Director William H. Milliken was quoted in the article “Amici and Practitioners Attempt to Read the Arthrex Tea Leaves,” published by IPWatchdog. Will provided the following commentary on the oral arguments held before the Supreme Court in United States v. Arthrex, Inc.:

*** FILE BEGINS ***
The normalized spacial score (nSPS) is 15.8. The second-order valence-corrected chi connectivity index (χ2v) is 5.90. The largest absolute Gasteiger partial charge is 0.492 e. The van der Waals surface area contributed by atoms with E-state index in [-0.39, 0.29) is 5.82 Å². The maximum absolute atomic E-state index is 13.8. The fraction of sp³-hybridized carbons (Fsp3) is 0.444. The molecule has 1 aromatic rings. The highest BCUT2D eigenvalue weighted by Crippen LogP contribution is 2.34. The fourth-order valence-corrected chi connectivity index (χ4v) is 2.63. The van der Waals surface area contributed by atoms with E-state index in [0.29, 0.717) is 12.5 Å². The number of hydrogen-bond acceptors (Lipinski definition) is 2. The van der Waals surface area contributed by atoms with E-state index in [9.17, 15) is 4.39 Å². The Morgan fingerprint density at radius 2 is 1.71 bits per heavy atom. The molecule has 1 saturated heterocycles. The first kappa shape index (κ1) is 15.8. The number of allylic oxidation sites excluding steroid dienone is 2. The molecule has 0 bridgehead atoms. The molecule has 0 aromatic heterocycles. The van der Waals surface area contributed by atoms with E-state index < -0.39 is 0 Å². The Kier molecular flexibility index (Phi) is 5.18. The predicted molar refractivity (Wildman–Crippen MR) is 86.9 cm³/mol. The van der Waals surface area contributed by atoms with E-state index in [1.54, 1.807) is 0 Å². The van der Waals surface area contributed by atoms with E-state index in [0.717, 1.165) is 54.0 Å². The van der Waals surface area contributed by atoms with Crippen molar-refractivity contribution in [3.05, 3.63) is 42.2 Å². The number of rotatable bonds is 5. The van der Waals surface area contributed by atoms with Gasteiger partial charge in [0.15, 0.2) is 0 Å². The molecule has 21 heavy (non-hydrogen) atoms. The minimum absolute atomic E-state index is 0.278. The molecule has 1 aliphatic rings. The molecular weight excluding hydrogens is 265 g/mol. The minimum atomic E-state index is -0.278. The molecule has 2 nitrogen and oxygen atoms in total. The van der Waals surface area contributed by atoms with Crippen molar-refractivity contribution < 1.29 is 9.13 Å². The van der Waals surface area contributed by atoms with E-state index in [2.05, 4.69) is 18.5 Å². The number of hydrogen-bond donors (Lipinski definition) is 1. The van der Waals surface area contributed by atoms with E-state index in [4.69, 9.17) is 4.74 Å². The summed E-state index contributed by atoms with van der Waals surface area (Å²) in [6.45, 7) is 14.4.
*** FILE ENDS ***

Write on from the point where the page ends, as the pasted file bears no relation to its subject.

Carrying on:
“One of the primary issues the Justices appeared to be grappling with is how to articulate a legal test to distinguish between principal and inferior officers that (i) is concrete enough to be administrable but also (ii) is flexible enough to account for the wide variety of institutional structures that may be desirable in our government. Arthrex’s test—an adjudicative officer is a principal officer if no one else in the executive branch can directly review his or her decisions—is concrete, but less flexible. The test proposed by the United States and Smith & Nephew—an officer is an inferior officer if, considering the totality of the circumstances, the officer’s work is supervised ‘at some level’ by other officers—is flexible, but less concrete. Many of this morning’s questions illuminated the tradeoffs inherent in those two approaches.”